To succeed, in accordance with paragraph 4(a) of the Policy the Complainant must satisfy the Panel that:
1) the disputed domain names are identical or confusingly similar to a trade mark or service mark in which the Complainant has rights;
2) the Respondent has no rights or legitimate interests in respect of the disputed domain names; and
3) the disputed domain names have been registered and are being used in bad faith.
The FITLINE Mark is owned by the Complainant and precedes the registration of the disputed domain names by several years. The FITLINE Mark is a prior trade mark in which the Complainant has rights.
Words like “online”, “web”, “portal” etc, are common descriptors of a business's web presence and are frequently used in combination with a distinctive sign to form a domain name. Similarly, prefixing the word “get” to “fitline” merely results in an obvious descriptive call to the public in relation to products associated with “fitline”.
There are numerous panel decisions confirming that unless such combinations are capable of being distinguished from the complainant's trade mark, confusing similarity may be established (e.g. AT&T Corp. v. William Gormally, WIPO Case No. D2005-0758). A domain name incorporating a trade mark in its entirety with the addition of non-distinctive prefixes or suffixes is generally not distinguishable from the trade mark (e.g., Edmunds.com, Inc. v. keyword Marketing Inc. a/k/a Marketing Total S.A. a/k/a Domain Drop S.A., WIPO Case No. D2007-1427). There are no special circumstances in this case to depart from these established principles.
In the circumstances, this Panel is of the view that the disputed domain names are not distinguishable from but are confusingly similar to the FITLINE Mark.
The Complainant has submitted that the Respondent has not used the disputed domain names in connection with the bona fide offering of goods or services and has never been commonly known by the disputed domain names. The Respondent has neither refuted these submissions nor shown any justification of a right or legitimate interest in respect of the disputed domain names.
A review of the printouts of the websites resolved from the disputed domain names show no reference to the words “getfitline”, “fitlineweb” or “fitline” in any manner (except as a domain name). Instead, the websites relate to drugs like “Viagra” and “Cialis” and generic drugs, none of which are connected with the FITLINE Mark. The websites do not provide any readily discernible reason for the choice of the disputed domain names by the Respondent.
In the circumstances, this Panel concludes that the Complainant has established a prima facie case that the Respondent has no rights or legitimate interests in the disputed domain names.
The Complainant alleges that the Respondent has adopted a fictional name and address in registering the disputed domain names. If a domain name were registered by a respondent who misrepresents his name and address, the misrepresentation will generally imbue the registration of the domain name with bad faith. Unless a good reason exists, any use or intended use of such a domain name by the respondent would in all likelihood be in bad faith as well.
The Respondent's address contains unusual words like “street fight” and “Batu Cave” which are not words one would normally expect in an address. “street fight” does not appear to be a street name. “Batu Cave” is a strange name for a city or town. However, having an unusual name/address is not the same as having a fictional name/address.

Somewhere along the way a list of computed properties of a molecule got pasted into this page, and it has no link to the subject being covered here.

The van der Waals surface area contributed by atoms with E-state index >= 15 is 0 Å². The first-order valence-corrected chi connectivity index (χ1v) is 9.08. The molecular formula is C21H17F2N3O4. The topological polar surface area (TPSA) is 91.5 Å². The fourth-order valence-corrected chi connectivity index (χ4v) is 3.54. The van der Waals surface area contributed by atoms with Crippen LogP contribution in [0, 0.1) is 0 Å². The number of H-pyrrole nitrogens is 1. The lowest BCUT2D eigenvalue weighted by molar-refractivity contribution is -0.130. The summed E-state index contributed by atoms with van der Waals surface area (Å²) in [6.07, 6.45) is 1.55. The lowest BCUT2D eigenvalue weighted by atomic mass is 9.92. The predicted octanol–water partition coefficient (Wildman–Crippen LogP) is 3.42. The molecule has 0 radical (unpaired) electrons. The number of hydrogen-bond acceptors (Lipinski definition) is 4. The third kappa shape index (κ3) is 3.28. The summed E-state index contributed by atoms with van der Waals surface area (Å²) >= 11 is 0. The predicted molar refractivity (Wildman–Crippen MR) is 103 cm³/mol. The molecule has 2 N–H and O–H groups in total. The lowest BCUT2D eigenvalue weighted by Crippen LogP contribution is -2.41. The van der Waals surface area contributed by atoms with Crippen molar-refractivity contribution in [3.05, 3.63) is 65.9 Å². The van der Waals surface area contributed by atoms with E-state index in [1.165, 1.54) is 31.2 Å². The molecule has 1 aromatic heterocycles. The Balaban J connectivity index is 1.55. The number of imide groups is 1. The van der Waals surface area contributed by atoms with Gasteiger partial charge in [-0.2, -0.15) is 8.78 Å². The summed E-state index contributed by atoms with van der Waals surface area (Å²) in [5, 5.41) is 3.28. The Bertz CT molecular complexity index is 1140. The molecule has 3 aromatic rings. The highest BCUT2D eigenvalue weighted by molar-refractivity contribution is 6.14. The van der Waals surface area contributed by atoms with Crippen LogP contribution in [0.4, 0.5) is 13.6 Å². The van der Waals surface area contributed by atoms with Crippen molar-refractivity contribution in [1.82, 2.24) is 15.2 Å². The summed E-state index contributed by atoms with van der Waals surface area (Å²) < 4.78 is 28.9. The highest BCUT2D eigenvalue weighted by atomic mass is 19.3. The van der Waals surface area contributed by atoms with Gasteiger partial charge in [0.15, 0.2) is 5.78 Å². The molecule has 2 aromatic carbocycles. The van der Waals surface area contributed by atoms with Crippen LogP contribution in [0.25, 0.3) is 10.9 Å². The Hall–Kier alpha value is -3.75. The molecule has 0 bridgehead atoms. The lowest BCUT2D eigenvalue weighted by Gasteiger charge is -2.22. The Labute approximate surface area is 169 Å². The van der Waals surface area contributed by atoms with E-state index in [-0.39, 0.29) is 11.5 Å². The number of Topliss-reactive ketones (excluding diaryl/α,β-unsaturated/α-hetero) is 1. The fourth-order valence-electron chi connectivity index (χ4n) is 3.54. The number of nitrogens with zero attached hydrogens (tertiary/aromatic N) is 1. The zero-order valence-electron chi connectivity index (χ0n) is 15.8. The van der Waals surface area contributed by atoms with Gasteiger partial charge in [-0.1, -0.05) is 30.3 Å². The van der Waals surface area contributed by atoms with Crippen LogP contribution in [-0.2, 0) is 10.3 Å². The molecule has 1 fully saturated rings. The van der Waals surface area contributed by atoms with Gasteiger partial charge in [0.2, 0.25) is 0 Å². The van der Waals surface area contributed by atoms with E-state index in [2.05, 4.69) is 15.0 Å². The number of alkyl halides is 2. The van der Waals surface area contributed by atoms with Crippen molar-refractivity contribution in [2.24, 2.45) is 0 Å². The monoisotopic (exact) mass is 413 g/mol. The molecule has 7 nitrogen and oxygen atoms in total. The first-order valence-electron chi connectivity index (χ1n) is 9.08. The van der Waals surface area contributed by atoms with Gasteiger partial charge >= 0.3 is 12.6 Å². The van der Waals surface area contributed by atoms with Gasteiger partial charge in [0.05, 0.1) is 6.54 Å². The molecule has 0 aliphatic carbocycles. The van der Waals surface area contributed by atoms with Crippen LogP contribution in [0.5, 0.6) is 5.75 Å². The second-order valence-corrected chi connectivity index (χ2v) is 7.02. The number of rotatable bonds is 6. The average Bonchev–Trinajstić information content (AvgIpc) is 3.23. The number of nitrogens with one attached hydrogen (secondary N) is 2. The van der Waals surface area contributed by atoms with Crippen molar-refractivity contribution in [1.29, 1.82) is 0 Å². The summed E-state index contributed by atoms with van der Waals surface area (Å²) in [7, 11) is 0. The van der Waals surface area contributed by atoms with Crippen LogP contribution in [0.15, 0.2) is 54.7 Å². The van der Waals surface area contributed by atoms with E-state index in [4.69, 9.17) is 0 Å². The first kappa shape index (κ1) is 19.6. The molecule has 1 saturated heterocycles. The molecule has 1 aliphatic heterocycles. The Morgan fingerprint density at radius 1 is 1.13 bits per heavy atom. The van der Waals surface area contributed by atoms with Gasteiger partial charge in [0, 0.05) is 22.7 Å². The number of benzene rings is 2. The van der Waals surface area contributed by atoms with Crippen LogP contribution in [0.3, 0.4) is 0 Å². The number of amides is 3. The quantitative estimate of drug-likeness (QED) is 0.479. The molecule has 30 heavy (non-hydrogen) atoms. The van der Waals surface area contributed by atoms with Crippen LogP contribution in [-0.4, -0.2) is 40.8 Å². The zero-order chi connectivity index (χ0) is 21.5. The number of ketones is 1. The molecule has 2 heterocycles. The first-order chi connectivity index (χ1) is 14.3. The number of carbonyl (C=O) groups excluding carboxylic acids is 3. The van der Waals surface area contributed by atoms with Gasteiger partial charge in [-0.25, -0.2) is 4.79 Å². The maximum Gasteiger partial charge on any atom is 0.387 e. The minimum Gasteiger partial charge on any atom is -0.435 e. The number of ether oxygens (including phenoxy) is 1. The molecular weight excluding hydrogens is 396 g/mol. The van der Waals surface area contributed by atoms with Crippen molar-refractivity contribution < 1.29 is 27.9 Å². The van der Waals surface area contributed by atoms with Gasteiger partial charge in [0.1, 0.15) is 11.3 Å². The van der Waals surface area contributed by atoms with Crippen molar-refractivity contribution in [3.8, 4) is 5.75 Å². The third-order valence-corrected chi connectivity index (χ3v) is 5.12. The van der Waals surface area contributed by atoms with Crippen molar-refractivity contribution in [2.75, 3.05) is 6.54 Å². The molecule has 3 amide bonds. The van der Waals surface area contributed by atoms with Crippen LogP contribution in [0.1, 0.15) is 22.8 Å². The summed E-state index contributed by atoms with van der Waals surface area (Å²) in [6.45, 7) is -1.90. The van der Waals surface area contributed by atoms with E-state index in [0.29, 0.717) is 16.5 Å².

A quick search by this Panel on the Internet for “Bulgaria” together with “street fight” or “Batu Cave” using the Google and Google Maps search engines does not point to any geographical location. This Panel also notes that Bulgarian postal codes have four numbers (e.g., see the website of the United Nations' Universal Postal Union at <http://www.upu.int/post_code/en/countries/BGR.pdf>). The postal code given in the Respondent's address states five numbers followed by the letters “wg”. The Respondent's address is therefore incorrect and potentially fictional.
In the face of the serious allegation of misrepresentation or essentially of a dishonest act on the part of the Respondent, one would think that the Respondent would surely respond aggressively in refutation if the allegation were untrue. However, the Respondent has chosen not to do so. In the light of the Respondent's silence, this Panel can only draw an adverse inference from the circumstances that there is merit in the allegation that the Respondent's name/address is fictional and that the Respondent is unable and/or unwilling to refute the allegation.
Paragraph 4(b)(ii) of the Policy provides that the following is a non-exhaustive instance of bad faith use and registration:
“[the Respondent has] registered the domain name in order to prevent the owner of the trademark or service mark from reflecting the mark in a corresponding domain name, provided that [the Respondent has] engaged in a pattern of such conduct.”
Although the registration of the disputed domain names did not prevent the Complainant from reflecting the FITLINE Mark in a corresponding domain name, a pattern of conduct in preventing variants of the Complainant's trade mark from being reflected in a corresponding domain names could itself be an instance of bad faith in the right circumstances (see Picanol, Naamloze Vennootschap (N.V.) v. zhejiang qingsheng jituan yanjiusuo fangji xianluban kaifa weixiu zhongxin shaoxingxian yangxunqiaozhen jiangqiao qingsheng jituan, WIPO Case No. D2008-0968).
It should be highlighted that concurrent with this case, the Complainant has filed complaints against the domain names <fitlinesport.com>, <fitlinemed.com> and <bestfitline.com> wherein the respective respondents claim to be from Brazil, Canada and Greece. The postal codes provided by the respondents in all these cases also state five numbers followed by the letters “wg”. It is highly inconceivable that all respondents, including the Respondent, could have made an innocent mistake when providing their addresses during registration of the various domain names. The inference of a coordinated effort to prevent at least five variants of the FITLINE Mark (i.e., “getfitline”, “fitlineweb”, “fitlinesport”, “fitlinemed” and “bestfitline”) from being reflected in corresponding domain names is significant.
In view of the above, this Panel finds that the balance of probabilities tips in favour of a conclusion that the disputed domain names were registered and used in bad faith and determines as such.
For all the foregoing reasons, in accordance with paragraphs 4(i) of the Policy and 15 of the Rules, the Panel orders that the domain names, <fitlineweb.com> and <getfitline.com>, be transferred to the Complainant.
Soh Kar Liang
Dated: December 15, 2008